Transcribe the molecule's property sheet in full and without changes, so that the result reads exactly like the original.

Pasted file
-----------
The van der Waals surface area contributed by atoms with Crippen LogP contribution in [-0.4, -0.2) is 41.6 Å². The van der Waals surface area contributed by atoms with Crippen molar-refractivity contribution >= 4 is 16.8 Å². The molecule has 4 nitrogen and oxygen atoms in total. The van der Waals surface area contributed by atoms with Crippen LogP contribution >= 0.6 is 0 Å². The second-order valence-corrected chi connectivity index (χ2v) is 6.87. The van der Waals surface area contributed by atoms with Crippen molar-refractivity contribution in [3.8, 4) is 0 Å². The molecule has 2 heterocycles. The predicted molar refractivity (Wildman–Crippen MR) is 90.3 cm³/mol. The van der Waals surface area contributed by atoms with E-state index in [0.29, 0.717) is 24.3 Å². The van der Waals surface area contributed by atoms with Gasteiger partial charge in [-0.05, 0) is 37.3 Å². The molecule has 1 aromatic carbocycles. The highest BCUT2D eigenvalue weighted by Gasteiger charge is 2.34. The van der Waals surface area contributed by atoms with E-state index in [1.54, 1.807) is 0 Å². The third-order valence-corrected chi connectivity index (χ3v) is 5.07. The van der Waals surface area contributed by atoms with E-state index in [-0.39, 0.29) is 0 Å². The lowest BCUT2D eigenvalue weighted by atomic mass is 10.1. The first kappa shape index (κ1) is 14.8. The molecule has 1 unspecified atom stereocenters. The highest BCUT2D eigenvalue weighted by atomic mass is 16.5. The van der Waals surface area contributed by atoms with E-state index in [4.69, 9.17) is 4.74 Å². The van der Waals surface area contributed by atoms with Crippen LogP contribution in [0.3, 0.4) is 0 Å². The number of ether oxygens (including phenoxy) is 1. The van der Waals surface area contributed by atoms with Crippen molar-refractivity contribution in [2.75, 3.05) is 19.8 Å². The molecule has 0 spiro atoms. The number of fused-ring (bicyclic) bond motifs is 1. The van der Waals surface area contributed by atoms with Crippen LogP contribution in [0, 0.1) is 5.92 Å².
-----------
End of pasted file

The van der Waals surface area contributed by atoms with Crippen LogP contribution in [-0.4, -0.2) is 41.6 Å². The van der Waals surface area contributed by atoms with Crippen molar-refractivity contribution >= 4 is 16.8 Å². The molecule has 4 nitrogen and oxygen atoms in total. The van der Waals surface area contributed by atoms with Crippen LogP contribution >= 0.6 is 0 Å². The second-order valence-corrected chi connectivity index (χ2v) is 6.87. The van der Waals surface area contributed by atoms with Crippen molar-refractivity contribution in [3.8, 4) is 0 Å². The molecule has 2 heterocycles. The predicted molar refractivity (Wildman–Crippen MR) is 90.3 cm³/mol. The van der Waals surface area contributed by atoms with E-state index in [0.29, 0.717) is 24.3 Å². The van der Waals surface area contributed by atoms with Gasteiger partial charge in [-0.05, 0) is 37.3 Å². The molecule has 1 aromatic carbocycles. The highest BCUT2D eigenvalue weighted by Gasteiger charge is 2.34. The van der Waals surface area contributed by atoms with E-state index in [1.54, 1.807) is 0 Å². The third-order valence-corrected chi connectivity index (χ3v) is 5.07. The van der Waals surface area contributed by atoms with E-state index in [-0.39, 0.29) is 0 Å². The lowest BCUT2D eigenvalue weighted by atomic mass is 10.1. The first kappa shape index (κ1) is 14.8. The molecule has 1 unspecified atom stereocenters. The highest BCUT2D eigenvalue weighted by atomic mass is 16.5. The van der Waals surface area contributed by atoms with E-state index in [4.69, 9.17) is 4.74 Å². The van der Waals surface area contributed by atoms with Crippen LogP contribution in [0.3, 0.4) is 0 Å². The number of ether oxygens (including phenoxy) is 1. The van der Waals surface area contributed by atoms with Crippen molar-refractivity contribution in [2.75, 3.05) is 19.8 Å². The molecule has 0 spiro atoms. The number of fused-ring (bicyclic) bond motifs is 1. The van der Waals surface area contributed by atoms with Crippen LogP contribution in [0, 0.1) is 5.92 Å².